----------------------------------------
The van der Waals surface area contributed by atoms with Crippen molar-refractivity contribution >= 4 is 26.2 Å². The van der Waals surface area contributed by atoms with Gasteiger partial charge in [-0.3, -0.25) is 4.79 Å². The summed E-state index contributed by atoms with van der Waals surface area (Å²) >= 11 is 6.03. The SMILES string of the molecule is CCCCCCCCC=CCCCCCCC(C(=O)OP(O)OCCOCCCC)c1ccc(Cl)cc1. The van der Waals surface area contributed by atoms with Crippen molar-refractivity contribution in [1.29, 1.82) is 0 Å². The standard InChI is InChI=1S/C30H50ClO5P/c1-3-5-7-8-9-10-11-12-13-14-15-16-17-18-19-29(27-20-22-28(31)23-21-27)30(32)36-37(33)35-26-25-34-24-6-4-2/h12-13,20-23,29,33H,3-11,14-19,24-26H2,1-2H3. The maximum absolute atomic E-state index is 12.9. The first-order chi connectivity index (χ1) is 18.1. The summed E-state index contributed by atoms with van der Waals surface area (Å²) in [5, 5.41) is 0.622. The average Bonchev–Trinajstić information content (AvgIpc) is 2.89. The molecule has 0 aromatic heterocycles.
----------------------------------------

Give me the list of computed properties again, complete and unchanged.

The van der Waals surface area contributed by atoms with Crippen molar-refractivity contribution >= 4 is 26.2 Å². The van der Waals surface area contributed by atoms with Gasteiger partial charge in [-0.3, -0.25) is 4.79 Å². The summed E-state index contributed by atoms with van der Waals surface area (Å²) >= 11 is 6.03. The SMILES string of the molecule is CCCCCCCCC=CCCCCCCC(C(=O)OP(O)OCCOCCCC)c1ccc(Cl)cc1. The van der Waals surface area contributed by atoms with Crippen molar-refractivity contribution in [1.29, 1.82) is 0 Å². The standard InChI is InChI=1S/C30H50ClO5P/c1-3-5-7-8-9-10-11-12-13-14-15-16-17-18-19-29(27-20-22-28(31)23-21-27)30(32)36-37(33)35-26-25-34-24-6-4-2/h12-13,20-23,29,33H,3-11,14-19,24-26H2,1-2H3. The maximum absolute atomic E-state index is 12.9. The first-order chi connectivity index (χ1) is 18.1. The summed E-state index contributed by atoms with van der Waals surface area (Å²) in [5, 5.41) is 0.622. The average Bonchev–Trinajstić information content (AvgIpc) is 2.89. The molecule has 0 aromatic heterocycles.